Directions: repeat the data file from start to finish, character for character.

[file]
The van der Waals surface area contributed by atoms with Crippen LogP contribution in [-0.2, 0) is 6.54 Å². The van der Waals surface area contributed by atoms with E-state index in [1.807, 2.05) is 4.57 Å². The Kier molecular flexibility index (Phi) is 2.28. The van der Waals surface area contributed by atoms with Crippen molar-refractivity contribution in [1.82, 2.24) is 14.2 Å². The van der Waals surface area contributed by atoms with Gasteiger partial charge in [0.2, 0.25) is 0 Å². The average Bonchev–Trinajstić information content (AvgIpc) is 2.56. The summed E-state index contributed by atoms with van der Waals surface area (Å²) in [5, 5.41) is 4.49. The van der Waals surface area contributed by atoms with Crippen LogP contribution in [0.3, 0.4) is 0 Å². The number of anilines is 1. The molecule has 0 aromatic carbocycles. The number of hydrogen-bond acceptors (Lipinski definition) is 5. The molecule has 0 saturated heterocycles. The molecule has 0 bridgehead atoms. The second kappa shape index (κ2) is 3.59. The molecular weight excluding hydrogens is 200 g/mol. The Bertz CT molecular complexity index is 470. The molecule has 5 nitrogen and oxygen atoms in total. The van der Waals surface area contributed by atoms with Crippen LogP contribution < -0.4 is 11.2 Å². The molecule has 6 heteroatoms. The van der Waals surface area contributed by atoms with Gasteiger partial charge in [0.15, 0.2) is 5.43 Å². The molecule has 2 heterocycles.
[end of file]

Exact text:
The van der Waals surface area contributed by atoms with Crippen LogP contribution in [-0.2, 0) is 6.54 Å². The van der Waals surface area contributed by atoms with E-state index in [1.807, 2.05) is 4.57 Å². The Kier molecular flexibility index (Phi) is 2.28. The van der Waals surface area contributed by atoms with Crippen molar-refractivity contribution in [1.82, 2.24) is 14.2 Å². The van der Waals surface area contributed by atoms with Gasteiger partial charge in [0.2, 0.25) is 0 Å². The average Bonchev–Trinajstić information content (AvgIpc) is 2.56. The summed E-state index contributed by atoms with van der Waals surface area (Å²) in [5, 5.41) is 4.49. The van der Waals surface area contributed by atoms with Crippen LogP contribution in [0.3, 0.4) is 0 Å². The number of anilines is 1. The molecule has 0 aromatic carbocycles. The number of hydrogen-bond acceptors (Lipinski definition) is 5. The molecule has 0 saturated heterocycles. The molecule has 0 bridgehead atoms. The second kappa shape index (κ2) is 3.59. The molecular weight excluding hydrogens is 200 g/mol. The Bertz CT molecular complexity index is 470. The molecule has 5 nitrogen and oxygen atoms in total. The van der Waals surface area contributed by atoms with Crippen LogP contribution < -0.4 is 11.2 Å². The molecule has 6 heteroatoms. The van der Waals surface area contributed by atoms with Gasteiger partial charge in [0.15, 0.2) is 5.43 Å². The molecule has 2 heterocycles.